dotfiles push origin master
Then to the remote machine:
But I can also push changes from some other machine back into the repository, and then incorporate them into all my other machines.
In other words: say I have an improvement to one of my scripts while working on my laptop. I push the improvement out via my dotfiles repo. Later I can pull it into my desktop computer.
It's more like a big fat warning sign:
If you're not professionally familiar with git, you will experience pitfalls, due to the special nature of this git repository.
I had to
- remove files that will always be different on different machines
- take care to remove them only from the git repo, and not physically from the filesystem
- rewrite some scripts to cater differently to different machines (making use of
- make sure I always immediately push out changes, and pull them back in on another machine where before I make any changes there (I will have to learn about branches I guess)
After some trial and error (and one major f*ck-up where I almost had to start from scratch) I think I have it working to my satisfaction.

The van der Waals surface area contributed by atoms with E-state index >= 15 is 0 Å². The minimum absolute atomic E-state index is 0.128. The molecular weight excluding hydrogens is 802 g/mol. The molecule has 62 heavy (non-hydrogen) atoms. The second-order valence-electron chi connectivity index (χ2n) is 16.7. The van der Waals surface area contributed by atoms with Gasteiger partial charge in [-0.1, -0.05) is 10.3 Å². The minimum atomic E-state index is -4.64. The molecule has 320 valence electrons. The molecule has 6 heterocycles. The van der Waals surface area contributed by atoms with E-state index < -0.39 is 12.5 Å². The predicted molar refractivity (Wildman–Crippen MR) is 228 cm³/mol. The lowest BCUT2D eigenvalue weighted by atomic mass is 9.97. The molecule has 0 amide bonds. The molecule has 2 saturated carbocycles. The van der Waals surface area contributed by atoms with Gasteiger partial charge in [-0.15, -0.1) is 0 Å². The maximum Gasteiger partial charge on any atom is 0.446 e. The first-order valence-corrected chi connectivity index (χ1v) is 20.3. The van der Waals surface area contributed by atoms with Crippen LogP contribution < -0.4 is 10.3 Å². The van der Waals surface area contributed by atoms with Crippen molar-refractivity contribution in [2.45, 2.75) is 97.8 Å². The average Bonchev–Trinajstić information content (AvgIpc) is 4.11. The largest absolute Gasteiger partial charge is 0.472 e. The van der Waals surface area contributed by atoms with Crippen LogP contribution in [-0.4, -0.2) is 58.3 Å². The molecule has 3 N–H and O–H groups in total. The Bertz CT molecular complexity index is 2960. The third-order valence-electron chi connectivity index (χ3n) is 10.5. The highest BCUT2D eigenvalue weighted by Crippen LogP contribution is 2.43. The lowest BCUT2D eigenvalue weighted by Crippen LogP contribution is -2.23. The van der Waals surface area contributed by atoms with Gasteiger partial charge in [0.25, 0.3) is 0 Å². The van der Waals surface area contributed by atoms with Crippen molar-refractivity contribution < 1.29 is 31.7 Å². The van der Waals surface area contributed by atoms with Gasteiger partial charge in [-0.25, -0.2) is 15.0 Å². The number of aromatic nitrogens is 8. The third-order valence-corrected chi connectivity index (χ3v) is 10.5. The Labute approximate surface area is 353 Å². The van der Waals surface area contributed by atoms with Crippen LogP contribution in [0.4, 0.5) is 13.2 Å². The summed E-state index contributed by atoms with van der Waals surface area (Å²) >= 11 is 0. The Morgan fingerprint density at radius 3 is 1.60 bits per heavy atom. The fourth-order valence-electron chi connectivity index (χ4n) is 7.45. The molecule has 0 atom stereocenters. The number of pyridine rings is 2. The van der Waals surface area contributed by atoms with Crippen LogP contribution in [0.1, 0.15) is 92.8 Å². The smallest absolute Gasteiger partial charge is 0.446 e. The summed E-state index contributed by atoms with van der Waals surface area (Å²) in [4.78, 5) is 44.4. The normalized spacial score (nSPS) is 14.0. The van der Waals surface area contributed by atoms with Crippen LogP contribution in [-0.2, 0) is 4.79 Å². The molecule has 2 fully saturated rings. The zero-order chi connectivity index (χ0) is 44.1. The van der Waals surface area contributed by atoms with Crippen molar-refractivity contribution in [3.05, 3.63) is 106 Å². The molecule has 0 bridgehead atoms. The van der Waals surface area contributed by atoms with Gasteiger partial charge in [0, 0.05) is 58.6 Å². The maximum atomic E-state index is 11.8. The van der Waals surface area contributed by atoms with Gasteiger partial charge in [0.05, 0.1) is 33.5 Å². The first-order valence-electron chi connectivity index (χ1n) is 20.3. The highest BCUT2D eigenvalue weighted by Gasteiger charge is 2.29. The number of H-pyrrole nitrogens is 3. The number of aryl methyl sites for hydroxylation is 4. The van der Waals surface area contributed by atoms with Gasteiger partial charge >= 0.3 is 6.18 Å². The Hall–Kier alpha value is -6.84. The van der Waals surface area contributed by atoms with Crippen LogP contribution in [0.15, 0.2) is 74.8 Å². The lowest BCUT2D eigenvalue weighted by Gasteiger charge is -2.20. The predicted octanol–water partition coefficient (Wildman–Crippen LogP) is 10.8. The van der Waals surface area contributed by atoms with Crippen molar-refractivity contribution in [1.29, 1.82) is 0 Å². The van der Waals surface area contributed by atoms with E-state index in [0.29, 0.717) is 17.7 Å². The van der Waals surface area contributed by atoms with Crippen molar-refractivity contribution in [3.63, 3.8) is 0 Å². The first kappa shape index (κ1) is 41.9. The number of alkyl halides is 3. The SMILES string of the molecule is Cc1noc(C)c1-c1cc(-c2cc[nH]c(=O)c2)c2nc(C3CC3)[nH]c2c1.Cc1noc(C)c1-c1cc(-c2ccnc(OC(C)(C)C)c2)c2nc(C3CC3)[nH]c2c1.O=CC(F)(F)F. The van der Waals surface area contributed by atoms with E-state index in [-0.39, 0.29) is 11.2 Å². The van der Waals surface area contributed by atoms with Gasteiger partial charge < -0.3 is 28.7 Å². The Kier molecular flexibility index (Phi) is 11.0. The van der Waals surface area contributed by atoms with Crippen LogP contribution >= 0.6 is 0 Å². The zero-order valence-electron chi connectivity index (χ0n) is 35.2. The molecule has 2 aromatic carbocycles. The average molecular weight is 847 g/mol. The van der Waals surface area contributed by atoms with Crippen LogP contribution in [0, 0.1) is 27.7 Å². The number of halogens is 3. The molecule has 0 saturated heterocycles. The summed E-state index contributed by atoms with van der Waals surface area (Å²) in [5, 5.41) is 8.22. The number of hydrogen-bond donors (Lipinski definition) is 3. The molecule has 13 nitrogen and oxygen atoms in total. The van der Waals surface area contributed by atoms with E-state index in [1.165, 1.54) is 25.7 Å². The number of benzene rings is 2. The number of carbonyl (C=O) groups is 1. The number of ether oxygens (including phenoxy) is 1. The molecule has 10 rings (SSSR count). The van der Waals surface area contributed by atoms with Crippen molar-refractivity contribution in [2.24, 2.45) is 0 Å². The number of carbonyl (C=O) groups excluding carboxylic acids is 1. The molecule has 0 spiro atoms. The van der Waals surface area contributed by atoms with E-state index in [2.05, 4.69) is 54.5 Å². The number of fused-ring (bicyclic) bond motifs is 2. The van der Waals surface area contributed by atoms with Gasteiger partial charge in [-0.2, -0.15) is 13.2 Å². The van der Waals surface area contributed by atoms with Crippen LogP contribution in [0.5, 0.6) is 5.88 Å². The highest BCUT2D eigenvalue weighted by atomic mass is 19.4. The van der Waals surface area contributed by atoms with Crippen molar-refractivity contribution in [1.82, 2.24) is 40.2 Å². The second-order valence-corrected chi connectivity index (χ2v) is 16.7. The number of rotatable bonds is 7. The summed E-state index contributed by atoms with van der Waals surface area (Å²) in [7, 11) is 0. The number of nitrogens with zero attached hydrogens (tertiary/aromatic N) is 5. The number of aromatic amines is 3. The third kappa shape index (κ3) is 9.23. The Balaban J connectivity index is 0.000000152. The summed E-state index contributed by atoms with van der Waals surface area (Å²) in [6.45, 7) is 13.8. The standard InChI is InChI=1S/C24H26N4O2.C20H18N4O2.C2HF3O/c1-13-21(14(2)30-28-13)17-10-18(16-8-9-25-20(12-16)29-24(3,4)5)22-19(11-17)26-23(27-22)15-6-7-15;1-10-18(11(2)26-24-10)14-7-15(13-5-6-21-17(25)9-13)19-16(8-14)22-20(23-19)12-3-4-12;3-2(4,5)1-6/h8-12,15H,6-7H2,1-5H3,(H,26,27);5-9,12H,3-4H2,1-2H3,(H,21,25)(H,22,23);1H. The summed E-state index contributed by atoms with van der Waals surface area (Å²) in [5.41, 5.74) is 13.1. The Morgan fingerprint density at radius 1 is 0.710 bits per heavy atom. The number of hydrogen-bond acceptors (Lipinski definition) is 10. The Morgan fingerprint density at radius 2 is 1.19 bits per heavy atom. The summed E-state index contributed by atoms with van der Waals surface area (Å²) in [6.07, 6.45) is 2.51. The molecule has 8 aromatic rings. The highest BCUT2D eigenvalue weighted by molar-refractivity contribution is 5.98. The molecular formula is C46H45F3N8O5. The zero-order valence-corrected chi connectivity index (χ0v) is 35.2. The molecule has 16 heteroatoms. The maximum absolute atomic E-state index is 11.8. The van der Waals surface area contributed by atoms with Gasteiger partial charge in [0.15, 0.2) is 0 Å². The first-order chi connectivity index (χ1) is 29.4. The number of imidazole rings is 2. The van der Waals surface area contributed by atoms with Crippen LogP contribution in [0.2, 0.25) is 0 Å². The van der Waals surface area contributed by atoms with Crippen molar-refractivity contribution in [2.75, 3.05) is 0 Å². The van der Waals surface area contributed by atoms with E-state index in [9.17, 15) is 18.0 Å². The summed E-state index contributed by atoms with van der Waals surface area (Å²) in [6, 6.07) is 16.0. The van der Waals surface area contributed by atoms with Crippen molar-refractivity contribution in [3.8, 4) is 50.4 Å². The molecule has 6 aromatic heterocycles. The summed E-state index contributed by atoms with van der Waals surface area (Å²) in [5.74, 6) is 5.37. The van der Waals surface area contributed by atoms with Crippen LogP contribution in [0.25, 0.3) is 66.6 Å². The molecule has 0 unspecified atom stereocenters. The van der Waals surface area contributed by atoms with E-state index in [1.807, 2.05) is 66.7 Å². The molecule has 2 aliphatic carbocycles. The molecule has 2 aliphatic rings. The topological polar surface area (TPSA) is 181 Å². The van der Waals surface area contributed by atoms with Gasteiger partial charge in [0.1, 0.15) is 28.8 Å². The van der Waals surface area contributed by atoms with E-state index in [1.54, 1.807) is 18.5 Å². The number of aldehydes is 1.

Here's just one problem I managed to solve:
How to delete a file from a Git repository, but not other users' working copies
So, I always need to be aware of which files are part of my dotfiles repo.
This implies less is more.
I am also considering to replace the previously described aliases with a bash function that only allows for a limited subset of git commands, as a security precaution.
What About System Files
What about files that do not reside under my
If I try to add them to the repo I get:
dotfiles add /etc/default/grub fatal: /etc/default/grub: '/etc/default/grub' is outside repository
date="$(date +%Y%m%d%H%M)" backup="/home/username/.local/share/etc.7z" # 7z will fail if this doesn't end in 7z because of mhe=on mv "$backup" "$backup.$date" 7z a -mhe=on -x'!etc/hosts' -p"$(cat /root/etc.zip.pwd)" "$backup" /etc && rm "$backup.$date"
Since I am backing up all of this anyway with borg, this can be a little sloppy.
/root/etc.zip.pwd is only readable by root.
Let's try again:
dotfiles add etc.7z # commit, push etc.
No errors. Done!
Sep 9th, 2017